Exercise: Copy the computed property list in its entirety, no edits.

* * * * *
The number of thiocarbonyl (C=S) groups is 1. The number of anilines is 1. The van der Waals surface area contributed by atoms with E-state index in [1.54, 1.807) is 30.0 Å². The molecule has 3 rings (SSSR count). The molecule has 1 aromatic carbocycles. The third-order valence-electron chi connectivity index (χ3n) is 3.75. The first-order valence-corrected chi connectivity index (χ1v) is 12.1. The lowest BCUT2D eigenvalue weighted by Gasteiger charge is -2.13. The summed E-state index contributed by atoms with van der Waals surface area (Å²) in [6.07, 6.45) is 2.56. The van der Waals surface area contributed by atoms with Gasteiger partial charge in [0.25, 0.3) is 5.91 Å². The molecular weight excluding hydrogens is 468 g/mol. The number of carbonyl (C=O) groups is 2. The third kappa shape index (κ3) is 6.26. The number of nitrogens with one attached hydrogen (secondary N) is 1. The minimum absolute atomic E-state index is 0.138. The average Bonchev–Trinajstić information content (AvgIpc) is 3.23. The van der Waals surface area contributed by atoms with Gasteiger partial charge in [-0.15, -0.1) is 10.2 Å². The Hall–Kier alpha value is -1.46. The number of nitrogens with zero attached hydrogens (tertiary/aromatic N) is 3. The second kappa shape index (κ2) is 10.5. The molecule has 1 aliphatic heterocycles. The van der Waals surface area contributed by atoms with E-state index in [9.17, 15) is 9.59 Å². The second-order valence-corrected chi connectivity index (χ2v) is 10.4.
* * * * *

The number of thiocarbonyl (C=S) groups is 1. The number of anilines is 1. The van der Waals surface area contributed by atoms with E-state index in [1.54, 1.807) is 30.0 Å². The molecule has 3 rings (SSSR count). The molecule has 1 aromatic carbocycles. The third-order valence-electron chi connectivity index (χ3n) is 3.75. The first-order valence-corrected chi connectivity index (χ1v) is 12.1. The lowest BCUT2D eigenvalue weighted by Gasteiger charge is -2.13. The summed E-state index contributed by atoms with van der Waals surface area (Å²) in [6.07, 6.45) is 2.56. The van der Waals surface area contributed by atoms with Gasteiger partial charge in [0.25, 0.3) is 5.91 Å². The molecular weight excluding hydrogens is 468 g/mol. The number of carbonyl (C=O) groups is 2. The third kappa shape index (κ3) is 6.26. The number of nitrogens with one attached hydrogen (secondary N) is 1. The minimum absolute atomic E-state index is 0.138. The average Bonchev–Trinajstić information content (AvgIpc) is 3.23. The van der Waals surface area contributed by atoms with Gasteiger partial charge in [-0.15, -0.1) is 10.2 Å². The Hall–Kier alpha value is -1.46. The number of nitrogens with zero attached hydrogens (tertiary/aromatic N) is 3. The second kappa shape index (κ2) is 10.5. The molecule has 1 aliphatic heterocycles. The van der Waals surface area contributed by atoms with E-state index in [9.17, 15) is 9.59 Å². The second-order valence-corrected chi connectivity index (χ2v) is 10.4.